Blog

March 11, 2018

Urgent Care vs. Emergency Care – Going for Vertigo Treatment

Urgent Care vs. Emergency Care – Going for Vertigo Treatment

Vertigo and dizziness are often confused. However, they are not the same. When you feel a dizziness during which the room feels like it is spinning or you are spinning, this is known as vertigo. When you have vertigo, it is important for you to define exactly what you feel to the medical expert. Some people usually confuse vertigo for feeling lightheaded. Here at Frontline ER, we usually get some case of vertigo. We are going to help you understand when a vertigo attack warrants a visit to the ER and when to go to the urgent care center.

Understanding Vertigo

Vertigo, in the simplest terms, is the loss of balance where you are unable to stand upright on your feet. In fact, you lose a sense of up and down. Nausea and even vomiting usually follow this loss of balance. In some cases, sweating is usually present. Even when you lie down, the room will usually seem to be spinning around you. These symptoms can continue for days or weeks.

On the other hand, being lightheaded is when you stand up too straight and you feel like you are about to faint. In some cases, the room will even go black. This is usually a sign that you do not have enough oxygen reaching your brain.

When to Stay at Home for Vertigo

Some people experience vertigo on a regular basis. Sometimes it happens when they are lying down or their head is in a certain position. If you often experience this kind of vertigo, there is usually no need to visit a medical center. In some cases, you may avoid a certain position that causes you to experience vertigo. When you do finally get into this position, your vertigo is going to be quite intense. However, it will usually disappear after a few minutes on its own.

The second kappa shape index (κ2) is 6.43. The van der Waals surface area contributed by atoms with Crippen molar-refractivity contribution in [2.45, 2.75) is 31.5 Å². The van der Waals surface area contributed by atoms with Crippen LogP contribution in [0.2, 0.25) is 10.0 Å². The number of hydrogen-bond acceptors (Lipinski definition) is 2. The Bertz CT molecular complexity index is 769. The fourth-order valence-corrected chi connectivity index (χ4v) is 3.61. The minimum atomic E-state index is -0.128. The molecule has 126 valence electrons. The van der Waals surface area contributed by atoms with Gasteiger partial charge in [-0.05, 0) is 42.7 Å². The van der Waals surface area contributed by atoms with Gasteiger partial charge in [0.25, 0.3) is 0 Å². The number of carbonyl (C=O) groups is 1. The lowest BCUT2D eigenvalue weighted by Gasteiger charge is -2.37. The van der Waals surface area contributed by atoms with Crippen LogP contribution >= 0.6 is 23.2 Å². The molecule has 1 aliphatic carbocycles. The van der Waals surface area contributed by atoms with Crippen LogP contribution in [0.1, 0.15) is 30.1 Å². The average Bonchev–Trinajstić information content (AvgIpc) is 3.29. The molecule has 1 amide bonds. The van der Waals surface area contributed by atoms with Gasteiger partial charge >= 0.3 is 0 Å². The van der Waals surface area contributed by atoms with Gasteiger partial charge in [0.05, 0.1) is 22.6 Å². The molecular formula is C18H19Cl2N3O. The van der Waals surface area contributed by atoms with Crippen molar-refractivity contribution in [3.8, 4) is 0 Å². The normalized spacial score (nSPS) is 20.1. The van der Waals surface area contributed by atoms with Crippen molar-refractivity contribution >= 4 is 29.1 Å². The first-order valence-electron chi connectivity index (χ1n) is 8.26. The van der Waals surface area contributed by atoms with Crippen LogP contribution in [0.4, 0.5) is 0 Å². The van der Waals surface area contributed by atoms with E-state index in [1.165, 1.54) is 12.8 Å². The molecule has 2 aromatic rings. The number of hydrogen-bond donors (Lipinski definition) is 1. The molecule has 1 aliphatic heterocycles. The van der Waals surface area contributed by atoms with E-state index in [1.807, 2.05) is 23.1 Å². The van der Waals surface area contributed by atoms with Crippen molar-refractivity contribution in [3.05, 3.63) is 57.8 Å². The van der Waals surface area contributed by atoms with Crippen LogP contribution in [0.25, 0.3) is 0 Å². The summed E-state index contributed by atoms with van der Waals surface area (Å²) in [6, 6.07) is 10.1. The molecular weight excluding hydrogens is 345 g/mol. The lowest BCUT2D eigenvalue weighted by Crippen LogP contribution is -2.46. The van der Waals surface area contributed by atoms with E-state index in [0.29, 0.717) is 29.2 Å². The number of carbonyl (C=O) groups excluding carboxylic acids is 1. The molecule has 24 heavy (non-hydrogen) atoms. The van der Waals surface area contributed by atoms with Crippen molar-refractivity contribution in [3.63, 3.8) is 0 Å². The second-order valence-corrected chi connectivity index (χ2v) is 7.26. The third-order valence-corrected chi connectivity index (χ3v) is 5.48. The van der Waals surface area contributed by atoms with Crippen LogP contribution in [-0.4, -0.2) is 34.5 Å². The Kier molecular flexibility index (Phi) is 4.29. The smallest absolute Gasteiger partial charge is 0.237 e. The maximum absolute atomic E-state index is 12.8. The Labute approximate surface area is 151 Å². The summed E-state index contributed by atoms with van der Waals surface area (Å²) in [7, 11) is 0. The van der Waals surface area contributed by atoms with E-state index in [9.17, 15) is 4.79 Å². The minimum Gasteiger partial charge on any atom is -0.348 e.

In general, any vertigo that only lasts a few minutes and then disappears is not a cause for a hospital visit. Additionally, if you have been diagnosed with an illness such as Meniere’s disease, there will usually be no need to visit a medical facility. It is especially so if you already have medication to treat the condition. If your Meniere’s disease is bad enough, you will eventually experience hearing loss over time.

If you are generally a healthy person, who has never been diagnosed with a major illness and you do not have a family history of any illness, you should go to an urgent care. This is especially so when the symptoms come on suddenly and they are severe. In most cases, you will be given anti-motion sickness medication and a few basic tests will be conducted. This will help to eliminate any chances of it being something worse.

When to Visit an Urgent Care Center

If you have vestibular neuronitis, you may need to visit the urgent care center. This type of illness is usually acute and intense and vertigo can last for a few days or weeks. If you experience a bout of this illness and you do not have any medication, you may need to visit the urgent care center. Here you will be given a prescription to help you deal with your situation.

When to go to the ER

The ER is a place where you should go for serious emergencies. If your vertigo lasts more than a few hours and you are above the age of 60, you should go to the ER. This is because as you get older, any symptoms that cause you to lose balance are quite telling. They could indicate that your blood vessels have been blocked in the brain. 

Besides that, if you have other symptoms such as high blood pressure, this should be a clear sign for you to visit the ER. It is also worrying if you suffer from high cholesterol or you are obese. In such a case, visit the ER would be a prudent decision. Additionally, if you have ever experienced a stroke in the past, you need to go for a visit to the ER. It might be a sign that you are about to experience another stroke.

Vertigo is rarely life-threatening

There are very few times that vertigo is usually life-threatening. However, most patients with vertigo are usually initially concerned that they are experiencing a brain tumor or stroke. However, vertigo is rarely indicative of such. In most cases, if you experience mild vertigo, MRI scans and CT scans are rarely recommended.

However, there are things you can do to reduce the symptoms of vertigo. For one, you could start by reducing the amount of salt in your diet since ears are sensitive to salt. Besides that, you can try to cut down your weight. This is because overweight people usually have more issues with balance. You should also try to stay active since physically fit people have fewer balance issues.

Emergency Care, Emergency Room